Friday, October 26, 2018

Oscar Got It Wrong!: Best Director 1995

The Contenders:

Chris Noonan: Babe
Mel Gibson: Braveheart (winner)
Tim Robbins: Dead Man Walking
Mike Figgis: Leaving Las Vegas
Michael Radford: Il Postino

What’s Missing

Best Director 1995 is such a frustrating category. Look at the five movies listed above. It’s a fine collection of movies, but for a year this good, it’s not that representative. Based on the sorts of movies that Oscar typically likes, it’s not a bad list, but there’s a lot here worth considering. As typical, let’s start with the movies that, for one reason or another, will get left out of Oscar’s consideration. We can start with Todd Haynes and Safe (not nearly a big enough movie), Terry Gilliam and Twelve Monkeys (science fiction and Oscar hates Gilliam), Barry Sonnenfeld and Get Shorty (comedy), Kathryn Bigelow and Strange Days (science fiction and a female director), and Jim Jarmusch and Dead Man (the Academy apparently hates Jarmusch, too). It’s possible that no one knew what Richard Linklater was doing with Before Sunrise, which caused it to be overlooked. Emir Kusturica and Underground may not have been seen enough to get much play. With all of that out of the way, I’d suggest three directors for serious consideration. These are David Fincher for Se7en, Ron Howard for Apollo 13, and Martin Scorsese for Casino.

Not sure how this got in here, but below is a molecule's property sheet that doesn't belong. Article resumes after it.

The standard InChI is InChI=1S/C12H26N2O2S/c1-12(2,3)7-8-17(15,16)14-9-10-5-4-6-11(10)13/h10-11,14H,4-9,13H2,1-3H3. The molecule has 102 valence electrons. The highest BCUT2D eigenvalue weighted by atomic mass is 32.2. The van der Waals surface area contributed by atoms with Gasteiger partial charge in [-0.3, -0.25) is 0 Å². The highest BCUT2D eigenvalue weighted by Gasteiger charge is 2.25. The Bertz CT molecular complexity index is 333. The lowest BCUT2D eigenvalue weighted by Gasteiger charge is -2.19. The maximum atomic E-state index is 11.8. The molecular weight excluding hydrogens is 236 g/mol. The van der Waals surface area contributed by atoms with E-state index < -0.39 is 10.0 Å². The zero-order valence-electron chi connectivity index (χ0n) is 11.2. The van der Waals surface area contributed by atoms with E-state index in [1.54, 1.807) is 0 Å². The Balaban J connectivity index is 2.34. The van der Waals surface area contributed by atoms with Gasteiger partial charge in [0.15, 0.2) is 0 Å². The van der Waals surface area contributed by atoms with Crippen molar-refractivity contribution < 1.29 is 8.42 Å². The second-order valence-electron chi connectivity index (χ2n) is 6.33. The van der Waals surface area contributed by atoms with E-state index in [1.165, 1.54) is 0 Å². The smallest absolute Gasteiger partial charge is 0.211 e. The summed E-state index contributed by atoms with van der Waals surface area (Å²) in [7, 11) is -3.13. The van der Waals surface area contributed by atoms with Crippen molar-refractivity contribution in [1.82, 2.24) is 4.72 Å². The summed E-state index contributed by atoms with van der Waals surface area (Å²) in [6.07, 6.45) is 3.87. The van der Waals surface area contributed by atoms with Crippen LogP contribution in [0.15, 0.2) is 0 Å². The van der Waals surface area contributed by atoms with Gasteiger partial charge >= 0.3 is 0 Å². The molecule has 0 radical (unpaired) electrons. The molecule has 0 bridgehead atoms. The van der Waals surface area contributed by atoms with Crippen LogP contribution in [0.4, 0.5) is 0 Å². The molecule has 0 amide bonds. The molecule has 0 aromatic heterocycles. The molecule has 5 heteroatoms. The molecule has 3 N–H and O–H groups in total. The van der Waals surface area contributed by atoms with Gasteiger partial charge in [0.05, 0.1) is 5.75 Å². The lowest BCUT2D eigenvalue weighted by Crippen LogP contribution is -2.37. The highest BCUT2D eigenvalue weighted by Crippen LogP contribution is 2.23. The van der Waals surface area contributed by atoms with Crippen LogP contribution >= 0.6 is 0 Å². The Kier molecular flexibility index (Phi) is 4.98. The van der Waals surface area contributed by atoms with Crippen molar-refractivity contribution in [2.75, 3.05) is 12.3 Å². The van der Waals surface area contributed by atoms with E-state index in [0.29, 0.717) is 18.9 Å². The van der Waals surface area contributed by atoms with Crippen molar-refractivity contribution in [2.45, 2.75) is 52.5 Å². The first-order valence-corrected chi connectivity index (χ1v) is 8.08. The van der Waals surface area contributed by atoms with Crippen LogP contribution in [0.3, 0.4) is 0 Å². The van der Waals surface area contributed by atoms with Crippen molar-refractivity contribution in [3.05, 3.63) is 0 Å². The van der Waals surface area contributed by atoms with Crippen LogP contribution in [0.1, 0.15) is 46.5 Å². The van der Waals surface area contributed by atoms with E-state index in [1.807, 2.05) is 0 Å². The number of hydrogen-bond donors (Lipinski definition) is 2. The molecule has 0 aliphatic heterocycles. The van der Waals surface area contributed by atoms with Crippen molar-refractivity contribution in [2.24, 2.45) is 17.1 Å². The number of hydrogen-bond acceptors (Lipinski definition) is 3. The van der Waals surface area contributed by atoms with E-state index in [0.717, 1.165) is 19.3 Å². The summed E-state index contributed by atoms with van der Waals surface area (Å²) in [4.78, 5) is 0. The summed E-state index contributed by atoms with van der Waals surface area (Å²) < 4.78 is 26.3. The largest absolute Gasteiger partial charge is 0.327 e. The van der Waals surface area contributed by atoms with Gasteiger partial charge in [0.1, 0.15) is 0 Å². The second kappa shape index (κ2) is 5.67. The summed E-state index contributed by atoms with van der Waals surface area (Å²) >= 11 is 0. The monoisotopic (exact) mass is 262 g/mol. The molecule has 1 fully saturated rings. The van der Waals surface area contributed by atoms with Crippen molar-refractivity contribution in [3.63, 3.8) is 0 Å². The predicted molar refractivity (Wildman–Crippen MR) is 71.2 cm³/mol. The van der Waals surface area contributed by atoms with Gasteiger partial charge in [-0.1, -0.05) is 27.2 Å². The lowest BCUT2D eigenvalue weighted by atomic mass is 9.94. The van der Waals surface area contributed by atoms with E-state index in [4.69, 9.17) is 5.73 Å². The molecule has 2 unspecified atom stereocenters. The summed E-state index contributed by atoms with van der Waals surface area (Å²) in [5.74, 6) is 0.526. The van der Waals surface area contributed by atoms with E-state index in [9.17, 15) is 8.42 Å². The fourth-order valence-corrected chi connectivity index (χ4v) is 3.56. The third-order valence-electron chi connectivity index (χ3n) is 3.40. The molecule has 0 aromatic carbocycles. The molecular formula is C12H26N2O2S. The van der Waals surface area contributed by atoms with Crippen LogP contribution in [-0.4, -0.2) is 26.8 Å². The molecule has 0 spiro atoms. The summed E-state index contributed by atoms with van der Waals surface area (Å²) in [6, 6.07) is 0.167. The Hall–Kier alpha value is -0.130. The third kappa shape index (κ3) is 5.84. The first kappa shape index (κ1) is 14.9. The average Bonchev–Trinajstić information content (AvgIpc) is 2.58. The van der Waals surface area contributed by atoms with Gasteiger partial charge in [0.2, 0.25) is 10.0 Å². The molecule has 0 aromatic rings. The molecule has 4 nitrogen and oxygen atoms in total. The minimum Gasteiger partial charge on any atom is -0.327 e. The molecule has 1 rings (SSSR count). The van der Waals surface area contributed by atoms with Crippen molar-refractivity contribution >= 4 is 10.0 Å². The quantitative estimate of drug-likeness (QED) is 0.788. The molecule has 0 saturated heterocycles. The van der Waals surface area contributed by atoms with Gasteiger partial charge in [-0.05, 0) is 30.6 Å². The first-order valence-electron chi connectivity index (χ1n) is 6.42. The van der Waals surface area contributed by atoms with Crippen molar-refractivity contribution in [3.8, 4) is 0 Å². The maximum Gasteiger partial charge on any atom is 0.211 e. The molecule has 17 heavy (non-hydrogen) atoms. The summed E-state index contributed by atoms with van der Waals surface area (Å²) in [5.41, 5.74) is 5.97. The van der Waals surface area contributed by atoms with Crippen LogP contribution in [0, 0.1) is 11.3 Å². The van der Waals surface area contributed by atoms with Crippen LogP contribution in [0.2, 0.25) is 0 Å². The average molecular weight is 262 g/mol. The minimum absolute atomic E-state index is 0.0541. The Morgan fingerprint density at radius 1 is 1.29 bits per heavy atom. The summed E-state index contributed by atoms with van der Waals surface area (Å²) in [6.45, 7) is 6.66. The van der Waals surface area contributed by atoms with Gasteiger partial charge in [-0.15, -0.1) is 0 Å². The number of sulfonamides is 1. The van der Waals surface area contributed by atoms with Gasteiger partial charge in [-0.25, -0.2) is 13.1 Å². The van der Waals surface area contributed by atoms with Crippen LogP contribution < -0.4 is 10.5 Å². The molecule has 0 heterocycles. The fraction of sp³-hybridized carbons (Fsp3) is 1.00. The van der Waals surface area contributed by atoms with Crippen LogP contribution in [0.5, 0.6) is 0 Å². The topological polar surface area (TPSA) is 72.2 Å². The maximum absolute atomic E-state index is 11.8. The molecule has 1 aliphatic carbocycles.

Weeding through the Nominees

5. Let’s be honest about the movies that we have here: Babe didn’t really belong at the Oscars. It’s a sweet movie, very cute, wholly entertaining, and not a great deal more. I mean, on one level, I rather like that it earned nominations, because in that sense it’s nice to see Oscar rewarding a film that is simply well-made and really, really good. On the other hand, with the snubs for this category, there’s nothing here worth the nomination. Okay, so working with animals is hard. And? There needs to be more for me to consider this a serious nomination.

4. Il Postino took up the “non-English nomination” slot here and it’s a very good movie. It’s sweet and heartfelt and rather beautiful. At the same time, I can’t help but think that the nomination here comes more from the story behind the film than the film itself. It is both tragic and in its own way artistically beautiful that star Massimo Troisi died less than 24 hours after filming wrapped on this movie, and that he died in many ways because of this movie. How that reflects on Michael Radford is beyond me.